by Marcus Sakey
Not too long ago, I saw Soylent Green for the first time. It’s one of those iconic films that I’d somehow missed, probably at least partly because I was familiar with the catch phrase and figured it might be a one-trick movie.
It’s an interesting film. Dated, certainly—my friend Michael has a great line about how that happens with sci-fi, that “Nothing ages like the future”—and the film's misogyny is a little too hard-edge to write off as satirical. The basic premise is that the future is a pretty bleak, overcrowded place, with the masses barely kept alive by the miracle food Soylent Green, which, yes, is made of people.
What I found most interesting, though, is the way it treated suicide. Because the world is a teeming mass of humanity, the government encourages suicide, especially as people get older. There are advertisements for suicide centers, clinics that promise a smooth transition into death.
This being a story, of course one of the main characters ends up going to one. And as a savvy viewer, what I was expecting was the bait-and-switch: I figured that the moment he entered the clinic, he’d be handcuffed and lock-stepped, screaming, to the futuristic equivalent of a concentration camp shower. The problem with dystopia fiction is that it often pulls from the same bag of tricks.
What was interesting, though, is that I was completely wrong. The character was asked about his favorite colors, his favorite music. He was led to a gracious room where he lay down on a comfortable platform bed. Soft orange lighting—his favorite—filled the room, and a sunset screened on the wall. Two beautiful, serene people came in and stood holding his hands. Classical music swelled as he drifted painlessly away.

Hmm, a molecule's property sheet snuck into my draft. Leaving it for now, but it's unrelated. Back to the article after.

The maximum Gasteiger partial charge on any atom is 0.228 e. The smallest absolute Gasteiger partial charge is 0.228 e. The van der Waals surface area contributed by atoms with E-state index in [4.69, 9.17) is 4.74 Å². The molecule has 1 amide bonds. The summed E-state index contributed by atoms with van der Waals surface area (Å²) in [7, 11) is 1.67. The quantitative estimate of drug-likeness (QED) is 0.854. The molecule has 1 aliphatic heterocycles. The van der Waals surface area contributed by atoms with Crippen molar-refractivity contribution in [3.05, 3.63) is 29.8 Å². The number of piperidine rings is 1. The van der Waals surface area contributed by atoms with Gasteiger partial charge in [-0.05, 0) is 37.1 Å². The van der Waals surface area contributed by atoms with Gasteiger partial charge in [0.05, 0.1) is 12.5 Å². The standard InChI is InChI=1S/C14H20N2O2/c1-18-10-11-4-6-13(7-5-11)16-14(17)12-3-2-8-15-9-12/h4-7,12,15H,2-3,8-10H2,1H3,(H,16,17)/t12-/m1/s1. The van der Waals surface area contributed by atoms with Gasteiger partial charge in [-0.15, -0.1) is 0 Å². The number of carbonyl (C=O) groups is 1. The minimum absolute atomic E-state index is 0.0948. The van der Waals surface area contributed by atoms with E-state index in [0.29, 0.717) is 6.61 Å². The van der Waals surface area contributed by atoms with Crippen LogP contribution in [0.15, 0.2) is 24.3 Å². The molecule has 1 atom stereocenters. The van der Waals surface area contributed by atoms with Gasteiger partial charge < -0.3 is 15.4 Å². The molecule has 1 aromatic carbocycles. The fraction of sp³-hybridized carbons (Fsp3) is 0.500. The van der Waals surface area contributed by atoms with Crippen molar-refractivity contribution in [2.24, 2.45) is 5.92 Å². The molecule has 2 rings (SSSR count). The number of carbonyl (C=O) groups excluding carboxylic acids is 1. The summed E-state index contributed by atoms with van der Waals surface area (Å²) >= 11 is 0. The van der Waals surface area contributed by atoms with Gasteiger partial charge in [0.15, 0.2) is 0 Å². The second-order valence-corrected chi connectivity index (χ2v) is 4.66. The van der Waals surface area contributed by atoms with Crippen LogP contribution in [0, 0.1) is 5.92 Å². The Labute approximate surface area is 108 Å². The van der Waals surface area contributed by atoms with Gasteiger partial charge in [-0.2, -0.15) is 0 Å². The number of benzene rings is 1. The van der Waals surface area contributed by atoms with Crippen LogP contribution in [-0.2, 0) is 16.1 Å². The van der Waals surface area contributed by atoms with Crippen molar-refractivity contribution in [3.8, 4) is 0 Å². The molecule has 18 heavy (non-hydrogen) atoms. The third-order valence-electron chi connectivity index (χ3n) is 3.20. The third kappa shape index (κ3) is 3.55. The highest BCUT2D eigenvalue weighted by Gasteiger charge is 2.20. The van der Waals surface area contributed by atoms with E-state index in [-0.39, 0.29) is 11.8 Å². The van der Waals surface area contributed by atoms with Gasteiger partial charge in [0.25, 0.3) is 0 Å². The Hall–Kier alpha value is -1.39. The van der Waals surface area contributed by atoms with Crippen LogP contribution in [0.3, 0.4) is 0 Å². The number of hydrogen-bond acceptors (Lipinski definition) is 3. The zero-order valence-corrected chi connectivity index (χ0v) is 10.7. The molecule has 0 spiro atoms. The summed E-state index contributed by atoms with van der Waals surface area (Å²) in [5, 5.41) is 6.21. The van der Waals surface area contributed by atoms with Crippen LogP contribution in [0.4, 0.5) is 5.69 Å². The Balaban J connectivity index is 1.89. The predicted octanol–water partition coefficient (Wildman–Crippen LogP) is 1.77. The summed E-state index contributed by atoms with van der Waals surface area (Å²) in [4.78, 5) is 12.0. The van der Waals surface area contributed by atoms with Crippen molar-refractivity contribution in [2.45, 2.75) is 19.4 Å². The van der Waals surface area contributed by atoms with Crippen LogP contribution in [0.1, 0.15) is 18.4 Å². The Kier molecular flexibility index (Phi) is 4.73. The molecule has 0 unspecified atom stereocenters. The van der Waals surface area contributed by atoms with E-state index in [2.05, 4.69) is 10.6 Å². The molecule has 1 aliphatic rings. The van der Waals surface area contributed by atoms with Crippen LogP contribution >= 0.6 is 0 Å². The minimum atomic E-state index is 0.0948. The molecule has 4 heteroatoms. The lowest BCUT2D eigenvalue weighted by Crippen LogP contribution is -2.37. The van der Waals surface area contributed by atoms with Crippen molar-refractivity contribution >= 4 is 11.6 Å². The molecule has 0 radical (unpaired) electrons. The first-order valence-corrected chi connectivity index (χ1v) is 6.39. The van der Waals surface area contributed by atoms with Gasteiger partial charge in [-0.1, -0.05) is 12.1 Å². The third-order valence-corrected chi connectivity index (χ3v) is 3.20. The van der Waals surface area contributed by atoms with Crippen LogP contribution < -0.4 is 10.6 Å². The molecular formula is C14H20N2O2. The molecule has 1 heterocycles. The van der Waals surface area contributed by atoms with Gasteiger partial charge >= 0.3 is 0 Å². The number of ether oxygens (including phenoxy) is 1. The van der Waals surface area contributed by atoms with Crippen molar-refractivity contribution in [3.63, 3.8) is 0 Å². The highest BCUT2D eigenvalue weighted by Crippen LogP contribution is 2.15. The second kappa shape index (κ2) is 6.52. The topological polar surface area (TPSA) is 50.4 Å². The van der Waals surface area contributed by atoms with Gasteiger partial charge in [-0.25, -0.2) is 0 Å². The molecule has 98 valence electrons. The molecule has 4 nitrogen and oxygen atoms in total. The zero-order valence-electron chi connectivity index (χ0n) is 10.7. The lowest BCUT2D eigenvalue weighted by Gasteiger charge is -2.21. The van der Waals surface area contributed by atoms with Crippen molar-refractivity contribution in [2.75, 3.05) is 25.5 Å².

And then they made him into food.
The reason I bring it up, in this wildly odd post, is that it struck me as interesting how different my 2009 reaction was than the one I imagine was felt in 1973. The film is supposed to be a warning sign, a story about the future we should avoid at all costs.
Personally? It’s okay by me.
I’ve never understood our culture’s view of suicide. It has never made sense to me that ending your life with dignity and at a time of your choosing is anything but noble. Yes, it needs to be done with consideration for others, to be done in a way that doesn’t traumatize everyone dealing with the aftermath. But to me, suicide is as much a right as the decision to procreate. Why do I owe it to the world to linger on past the point where I enjoy life, or, worse, past the point where I can even be said to be myself? Some people are scared of heights; I’m petrified of dementia.
As for the eating people part, I’m not religious. I believe what’s left behind is meat. In reality our bodies are probably better used as organ donations than Thanksgiving dinner, but once you’re gone, I don't think you should get much say in what use the continuing world finds for you.
But besides my personal feelings about death, I also think it’s interesting the way the culture has changed. I doubt people seeing the film today would be shocked. That’s partly because other stories have tread the same ground. But I think it’s also a shift in the way we think. And for my money, a positive one.
What do you think? Should suicide be a right? Or is it a reprehensible act? If you’ve seen the film, how did you feel about those aspects? Do you feel differently now than you did then?